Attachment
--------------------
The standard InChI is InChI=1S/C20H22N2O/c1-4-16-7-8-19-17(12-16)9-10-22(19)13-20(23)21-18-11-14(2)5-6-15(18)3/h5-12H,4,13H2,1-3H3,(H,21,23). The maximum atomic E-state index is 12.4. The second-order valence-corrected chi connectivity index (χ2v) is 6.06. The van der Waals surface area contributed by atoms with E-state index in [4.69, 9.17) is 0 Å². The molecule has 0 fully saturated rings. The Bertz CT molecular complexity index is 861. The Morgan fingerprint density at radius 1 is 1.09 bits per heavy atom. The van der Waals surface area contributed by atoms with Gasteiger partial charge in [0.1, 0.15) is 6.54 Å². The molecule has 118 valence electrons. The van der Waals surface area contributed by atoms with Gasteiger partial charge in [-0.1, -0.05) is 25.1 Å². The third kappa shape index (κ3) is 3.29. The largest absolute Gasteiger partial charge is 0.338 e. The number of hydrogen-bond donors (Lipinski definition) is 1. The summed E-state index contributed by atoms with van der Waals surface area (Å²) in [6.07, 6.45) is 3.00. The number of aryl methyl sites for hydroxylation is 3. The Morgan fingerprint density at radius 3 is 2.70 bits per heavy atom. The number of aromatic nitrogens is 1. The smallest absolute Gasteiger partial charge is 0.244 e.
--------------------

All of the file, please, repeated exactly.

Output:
The standard InChI is InChI=1S/C20H22N2O/c1-4-16-7-8-19-17(12-16)9-10-22(19)13-20(23)21-18-11-14(2)5-6-15(18)3/h5-12H,4,13H2,1-3H3,(H,21,23). The maximum atomic E-state index is 12.4. The second-order valence-corrected chi connectivity index (χ2v) is 6.06. The van der Waals surface area contributed by atoms with E-state index in [4.69, 9.17) is 0 Å². The molecule has 0 fully saturated rings. The Bertz CT molecular complexity index is 861. The Morgan fingerprint density at radius 1 is 1.09 bits per heavy atom. The van der Waals surface area contributed by atoms with Gasteiger partial charge in [0.1, 0.15) is 6.54 Å². The molecule has 118 valence electrons. The van der Waals surface area contributed by atoms with Gasteiger partial charge in [-0.1, -0.05) is 25.1 Å². The third kappa shape index (κ3) is 3.29. The largest absolute Gasteiger partial charge is 0.338 e. The number of hydrogen-bond donors (Lipinski definition) is 1. The summed E-state index contributed by atoms with van der Waals surface area (Å²) in [6.07, 6.45) is 3.00. The number of aryl methyl sites for hydroxylation is 3. The Morgan fingerprint density at radius 3 is 2.70 bits per heavy atom. The number of aromatic nitrogens is 1. The smallest absolute Gasteiger partial charge is 0.244 e.